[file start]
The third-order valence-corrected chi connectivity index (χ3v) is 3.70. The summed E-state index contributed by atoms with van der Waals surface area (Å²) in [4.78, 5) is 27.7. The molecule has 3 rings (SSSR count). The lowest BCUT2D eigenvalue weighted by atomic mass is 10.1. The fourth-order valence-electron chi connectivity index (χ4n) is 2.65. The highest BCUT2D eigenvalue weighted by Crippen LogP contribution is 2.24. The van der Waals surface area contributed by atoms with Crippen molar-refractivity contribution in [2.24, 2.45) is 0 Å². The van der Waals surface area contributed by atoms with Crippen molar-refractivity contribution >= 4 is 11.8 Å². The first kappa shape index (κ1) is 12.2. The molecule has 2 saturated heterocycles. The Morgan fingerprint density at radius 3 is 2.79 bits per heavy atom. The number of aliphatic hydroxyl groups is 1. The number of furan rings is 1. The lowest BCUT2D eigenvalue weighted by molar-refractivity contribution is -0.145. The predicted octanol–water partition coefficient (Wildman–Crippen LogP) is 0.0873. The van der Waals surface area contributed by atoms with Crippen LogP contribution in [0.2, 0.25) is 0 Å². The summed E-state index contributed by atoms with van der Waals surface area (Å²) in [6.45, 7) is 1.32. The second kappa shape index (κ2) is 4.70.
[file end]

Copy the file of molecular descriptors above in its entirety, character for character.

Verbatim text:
The third-order valence-corrected chi connectivity index (χ3v) is 3.70. The summed E-state index contributed by atoms with van der Waals surface area (Å²) in [4.78, 5) is 27.7. The molecule has 3 rings (SSSR count). The lowest BCUT2D eigenvalue weighted by atomic mass is 10.1. The fourth-order valence-electron chi connectivity index (χ4n) is 2.65. The highest BCUT2D eigenvalue weighted by Crippen LogP contribution is 2.24. The van der Waals surface area contributed by atoms with Crippen molar-refractivity contribution in [2.24, 2.45) is 0 Å². The van der Waals surface area contributed by atoms with Crippen molar-refractivity contribution >= 4 is 11.8 Å². The first kappa shape index (κ1) is 12.2. The molecule has 2 saturated heterocycles. The Morgan fingerprint density at radius 3 is 2.79 bits per heavy atom. The number of aliphatic hydroxyl groups is 1. The number of furan rings is 1. The lowest BCUT2D eigenvalue weighted by molar-refractivity contribution is -0.145. The predicted octanol–water partition coefficient (Wildman–Crippen LogP) is 0.0873. The van der Waals surface area contributed by atoms with Crippen LogP contribution in [0.2, 0.25) is 0 Å². The summed E-state index contributed by atoms with van der Waals surface area (Å²) in [6.45, 7) is 1.32. The second kappa shape index (κ2) is 4.70.